Is greater efficiency on the cards?

 

Scott Abrahams is MasterCard’s Group Head of Acceptance for UK & Ireland.


Scott Abrahams

Spending on cards now accounts for a third of the UK’s total gross domestic product (GDP)1, but more businesses should be making the most of the move away from cash, argues MasterCard’s Scott Abrahams.

When it comes to cards it’s fair to say that the business world is currently lagging behind the consumer arena, which leads the way on usage and solutions such as contactless payments, electronic wallets and pre-paid cards. Smaller firms in particular still tend to value cash highly – but they are increasingly seeing the strain and inefficiency of over-reliance on paper, and becoming ever more receptive to alternatives.

What these businesses are seeing is the financial and operational efficiency made possible by card solutions. These include:

  1. more predictable, measurable and reliable cashflow
  2. greater convenience for buyer and seller
  3. improved visibility and control – enhancing ability to monitor spend and potentially negotiate better deals with suppliers.

Visibility and control

Many of the perceived barriers that restrict card use in the business arena can be attributed to a lack of understanding or awareness of these potential efficiencies. For example, some businesses are wary of giving employees a credit line, fearing loss of control and accountability. In fact, by delivering enhanced reporting and visibility, cards present a solution rather than a risk.

Consider travel expenditure. With a corporate card you can set pre-authorised limits, approved supplier lists and authorisation channels. Compare that to reviewing receipts for transactions that have already been made – in expenditure terms, the ship has already sailed.

Efficiency is built in to the solution. Running accounts payable can be a significant overhead, with multiple suppliers and piles of invoices to be reconciled. Card solutions can streamline the whole process and generate accessible management information (MI) you can use to your strategic benefit.

‘War on cash’

At MasterCard, winning a war on cash is our main strategic goal. Everything we do is around improving electronic payments and creating a value proposition that is always at least as good as cash, and in many circumstances significantly better.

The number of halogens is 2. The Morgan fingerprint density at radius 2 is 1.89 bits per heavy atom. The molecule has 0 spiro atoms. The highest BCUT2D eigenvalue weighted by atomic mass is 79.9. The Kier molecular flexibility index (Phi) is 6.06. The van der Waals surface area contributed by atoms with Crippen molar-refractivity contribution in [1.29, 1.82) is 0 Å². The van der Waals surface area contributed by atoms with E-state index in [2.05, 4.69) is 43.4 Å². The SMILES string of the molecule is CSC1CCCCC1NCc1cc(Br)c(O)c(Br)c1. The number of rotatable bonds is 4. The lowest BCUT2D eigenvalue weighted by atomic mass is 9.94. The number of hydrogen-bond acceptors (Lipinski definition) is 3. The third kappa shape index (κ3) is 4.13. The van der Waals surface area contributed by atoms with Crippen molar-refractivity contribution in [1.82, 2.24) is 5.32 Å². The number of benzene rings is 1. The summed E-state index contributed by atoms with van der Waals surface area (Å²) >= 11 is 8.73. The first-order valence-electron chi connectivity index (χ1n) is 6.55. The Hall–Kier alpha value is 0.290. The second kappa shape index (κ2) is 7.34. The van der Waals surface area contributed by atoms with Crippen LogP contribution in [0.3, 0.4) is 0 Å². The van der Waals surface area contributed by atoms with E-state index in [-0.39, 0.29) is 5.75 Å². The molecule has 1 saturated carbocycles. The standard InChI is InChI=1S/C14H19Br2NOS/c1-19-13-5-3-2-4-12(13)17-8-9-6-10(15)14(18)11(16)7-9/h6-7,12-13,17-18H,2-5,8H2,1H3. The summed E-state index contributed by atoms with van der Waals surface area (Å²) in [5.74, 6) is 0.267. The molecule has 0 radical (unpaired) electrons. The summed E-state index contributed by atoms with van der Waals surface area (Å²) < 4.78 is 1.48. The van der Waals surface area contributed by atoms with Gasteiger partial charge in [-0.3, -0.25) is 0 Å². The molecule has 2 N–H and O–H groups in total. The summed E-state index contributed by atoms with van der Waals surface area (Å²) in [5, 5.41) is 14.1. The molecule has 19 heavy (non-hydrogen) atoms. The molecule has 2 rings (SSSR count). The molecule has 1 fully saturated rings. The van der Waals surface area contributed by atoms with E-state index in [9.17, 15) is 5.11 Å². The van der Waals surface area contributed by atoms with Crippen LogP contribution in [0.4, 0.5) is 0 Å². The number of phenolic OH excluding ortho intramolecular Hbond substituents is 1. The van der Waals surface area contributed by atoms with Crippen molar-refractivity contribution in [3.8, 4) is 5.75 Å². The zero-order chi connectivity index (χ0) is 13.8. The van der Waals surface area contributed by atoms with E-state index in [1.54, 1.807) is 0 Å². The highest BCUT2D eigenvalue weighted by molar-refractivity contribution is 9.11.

Our focus is on education and demonstrating the benefits of cards as a payment method that offers security and efficiency. We monitor trends, identify valid concerns and, as an industry, deliver processes and products in response.

Global uptake

We know there is a receptive market. On a global level, there has been significant progress in terms of card usage and uptake in diverse regions. The biggest contactless market in Europe is in Poland, for example. In Nigeria, we’re running a trial of pre-paid cards on the back of every national identity card – across 17 million people, and we’ve just opened a new development laboratory in East Africa. It’s just one region where we see strong appetite for new solutions.

Activity in the UK is also helping to drive global card trends. Transport for London’s uptake of contactless payments, for instance, puts Britain at the forefront of this technology.

It’s not driven solely by industry – the UK Government is exploring ways to use pre-paid cards for benefits claimants; such cards could arguably increase financial inclusion and encourage responsible money management.

Continuing evolution of technology

As the technology evolves, so do the possible applications of card and cashless solutions – and there’s no sign of the current pace slowing.

“The line between on and offline is increasingly blurred.”

Retail continues to be a rich source of innovation. The line between on and offline is increasingly blurred, driving the development of cashless solutions that bridge these worlds – biometric identification, for example, is generating real excitement.

That’s why we’re piloting a card with a finger vein identification sensor in Norway, and in Africa, a card that identifies you by your heartbeat. We’ve also worked with BMW to deliver a card to hire, unlock and operate a vehicle. For us, making sure we stay one step ahead of technology trends supports the rise of cards as the preferred payment method.

Practical support for businesses

There’s a real opportunity to engage more small and mid-sized businesses in the war against cash. These are companies well known for demonstrating innovation and flexibility and it’s essential that the card industry matches their ambition and delivers solutions that really work for them.

“There’s a real opportunity to engage more small and mid-sized businesses in the war against cash.”

Biometrics and other advanced technologies will play a vital role, but there are other ways to innovate too. The bottom line is that we have to recognise cards as more than just a piece of plastic. As an industry, we know that chip can already do an awful lot more than make simple payments. Today's card solutions offer huge opportunities for business efficiency - tomorrow's will offer even more.

 

Footnotes

  1. Source: The UK Cards Association

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